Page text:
Expectations will be high when hosts South Africa launch their 2010 Soccer World Cup countdown with a friendly against neighbours Zimbabwe on Wednesday.
It is the first and only confirmed warm-up game for Bafana Bafana ahead of the June 11 tournament opener against Mexico at the revamped 90 000-capacity Soccer City stadium on the outskirts of Soweto.
South Africa did play a non-cap training match against African football pygmies Swaziland in this Indian Ocean city last Saturday, but a 6-2 win may have inflicted harm as well as good.
Bafana supporters are glass-half-full theorists, always looking on the bright side as the team they worship have slumped from 1996 African champions to one that failed to make the biennial tournament this month in Angola.
“Bring on the World Cup,” screamed some fans after Swaziland were routed, conveniently forgetting that it is Mexico and former champions Uruguay and France who await the host nation in Group A come mid-year.
Other supporters celebrated the “biggest victory” by South Africa since they returned to international football in 1992 after almost three decades in an apartheid-induced wilderness.
Unfortunately, the match will not be recognised by world governing body Fifa, so a 4-0 victory over Chad in a 2008 Nations Cup qualifier remains the high point of Bafana prowess.
But the two-week Durban camp for local footballers that concludes with the Zimbabwe fixture has been a useful exercise judged by some of the finishing against the Swazis.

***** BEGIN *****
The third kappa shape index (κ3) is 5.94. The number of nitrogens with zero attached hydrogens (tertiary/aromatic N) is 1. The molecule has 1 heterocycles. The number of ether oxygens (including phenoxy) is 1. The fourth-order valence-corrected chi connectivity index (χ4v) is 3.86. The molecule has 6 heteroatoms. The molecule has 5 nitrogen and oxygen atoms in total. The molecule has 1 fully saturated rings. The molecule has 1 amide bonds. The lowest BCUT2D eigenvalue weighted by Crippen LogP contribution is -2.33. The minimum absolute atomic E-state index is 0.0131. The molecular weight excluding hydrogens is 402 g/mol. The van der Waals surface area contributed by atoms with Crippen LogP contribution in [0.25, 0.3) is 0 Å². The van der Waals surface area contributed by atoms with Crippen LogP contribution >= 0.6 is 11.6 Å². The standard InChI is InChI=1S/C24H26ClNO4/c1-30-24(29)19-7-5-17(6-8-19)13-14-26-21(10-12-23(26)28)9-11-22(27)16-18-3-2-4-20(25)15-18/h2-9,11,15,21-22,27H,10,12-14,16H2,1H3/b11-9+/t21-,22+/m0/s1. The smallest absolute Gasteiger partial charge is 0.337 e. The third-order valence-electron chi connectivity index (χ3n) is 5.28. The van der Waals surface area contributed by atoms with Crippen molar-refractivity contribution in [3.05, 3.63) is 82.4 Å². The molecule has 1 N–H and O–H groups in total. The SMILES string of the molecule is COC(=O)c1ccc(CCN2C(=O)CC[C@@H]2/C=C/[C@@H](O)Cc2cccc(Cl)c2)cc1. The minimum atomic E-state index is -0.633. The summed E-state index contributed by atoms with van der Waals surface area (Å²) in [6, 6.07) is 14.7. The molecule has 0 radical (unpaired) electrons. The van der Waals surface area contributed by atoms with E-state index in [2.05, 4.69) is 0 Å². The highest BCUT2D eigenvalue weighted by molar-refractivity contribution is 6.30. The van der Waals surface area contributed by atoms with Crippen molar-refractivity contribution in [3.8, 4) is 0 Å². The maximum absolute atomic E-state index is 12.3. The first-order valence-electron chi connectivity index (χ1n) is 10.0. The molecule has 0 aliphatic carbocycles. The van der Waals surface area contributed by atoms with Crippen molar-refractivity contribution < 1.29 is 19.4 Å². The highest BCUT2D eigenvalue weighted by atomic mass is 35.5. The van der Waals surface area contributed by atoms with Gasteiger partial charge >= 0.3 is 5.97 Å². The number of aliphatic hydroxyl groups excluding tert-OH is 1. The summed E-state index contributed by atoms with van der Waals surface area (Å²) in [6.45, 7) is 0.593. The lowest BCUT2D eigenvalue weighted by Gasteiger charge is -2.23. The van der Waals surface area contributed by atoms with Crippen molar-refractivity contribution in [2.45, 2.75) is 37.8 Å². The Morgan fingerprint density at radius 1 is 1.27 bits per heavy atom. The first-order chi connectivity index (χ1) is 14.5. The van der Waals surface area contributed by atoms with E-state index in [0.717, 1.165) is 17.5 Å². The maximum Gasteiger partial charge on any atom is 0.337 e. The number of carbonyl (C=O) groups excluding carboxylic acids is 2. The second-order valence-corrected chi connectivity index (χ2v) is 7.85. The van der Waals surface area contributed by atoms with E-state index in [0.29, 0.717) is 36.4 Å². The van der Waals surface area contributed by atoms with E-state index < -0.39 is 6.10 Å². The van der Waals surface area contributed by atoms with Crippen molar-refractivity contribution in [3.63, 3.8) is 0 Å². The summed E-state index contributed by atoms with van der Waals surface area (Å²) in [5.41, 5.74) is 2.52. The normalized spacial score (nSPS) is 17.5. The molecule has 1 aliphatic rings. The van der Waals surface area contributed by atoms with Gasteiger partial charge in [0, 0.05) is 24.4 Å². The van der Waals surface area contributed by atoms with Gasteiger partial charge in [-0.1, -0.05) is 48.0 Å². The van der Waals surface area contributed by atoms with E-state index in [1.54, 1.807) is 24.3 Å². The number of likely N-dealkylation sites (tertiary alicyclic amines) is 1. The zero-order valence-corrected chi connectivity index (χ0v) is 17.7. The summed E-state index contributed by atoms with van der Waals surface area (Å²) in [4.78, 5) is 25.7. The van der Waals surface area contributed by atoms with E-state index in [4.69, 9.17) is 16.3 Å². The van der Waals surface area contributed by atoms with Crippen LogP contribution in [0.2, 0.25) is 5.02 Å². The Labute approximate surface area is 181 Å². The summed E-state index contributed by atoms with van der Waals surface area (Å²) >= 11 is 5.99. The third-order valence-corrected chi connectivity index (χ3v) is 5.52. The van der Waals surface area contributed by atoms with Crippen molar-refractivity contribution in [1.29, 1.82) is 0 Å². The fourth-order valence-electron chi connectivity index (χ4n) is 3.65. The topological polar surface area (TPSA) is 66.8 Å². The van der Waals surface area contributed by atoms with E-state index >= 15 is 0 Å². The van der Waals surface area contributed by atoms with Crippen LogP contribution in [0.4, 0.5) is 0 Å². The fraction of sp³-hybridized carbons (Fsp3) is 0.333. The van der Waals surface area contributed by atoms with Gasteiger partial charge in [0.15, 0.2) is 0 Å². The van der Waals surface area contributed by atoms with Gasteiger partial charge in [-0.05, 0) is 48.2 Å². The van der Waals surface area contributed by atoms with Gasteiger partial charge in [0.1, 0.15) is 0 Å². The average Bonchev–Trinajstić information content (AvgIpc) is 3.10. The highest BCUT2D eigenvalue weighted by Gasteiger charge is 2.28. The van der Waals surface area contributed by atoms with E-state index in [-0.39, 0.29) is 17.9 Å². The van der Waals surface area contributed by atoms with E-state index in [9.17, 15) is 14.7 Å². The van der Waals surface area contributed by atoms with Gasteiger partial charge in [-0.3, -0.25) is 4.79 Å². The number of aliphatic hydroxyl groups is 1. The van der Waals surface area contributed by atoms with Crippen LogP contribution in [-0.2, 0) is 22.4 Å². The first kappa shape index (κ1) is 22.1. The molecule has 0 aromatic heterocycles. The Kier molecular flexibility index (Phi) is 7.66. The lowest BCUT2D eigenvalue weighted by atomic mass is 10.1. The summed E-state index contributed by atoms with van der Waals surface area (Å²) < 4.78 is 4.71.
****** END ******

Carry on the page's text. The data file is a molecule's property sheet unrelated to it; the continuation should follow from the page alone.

Gone was the bad old South African habit of trying to walk the ball into the net, and in its place some ferocious shooting from players like Gert Schalkwyk and half-time substitute Franklin Cale.
The latter was a revelation as a wide midfielder, adopting a shoot-on-sight policy so lacking last year when South Africa managed an embarrassing return of 10 goals from 18 outings.
While predecessor Joel Santana was obsessed with negativity in midfield, favouring destroyers over creators, replacement and fellow Brazilian coach Carlos Alberto Parreira is keeping his engine-room options open.
Apart, that is, from Everton wide man Steven Pienaar, who is going to play a pivotal role if South Africa are to avoid becoming the first World Cup hosts eliminated after the mini-league first phase.
Zimbabwe coach and former star defender Sunday Chidzambwa has chosen a mix of local and South Africa-based players for the latest instalment in a long-running, always competitive, rivalry.
Esrom Nyandoro from Pretoria-based Mamelodi Sundowns will lead a Warriors squad that includes tigerish midfielder Tinashe Nengomasha and consistent scorer Cuthbert Malajila.
The South African Premiership resumes next week and finishes on March 6 with Parreira taking a squad to Brazil for the rest of that month and to Germany in April. — AFP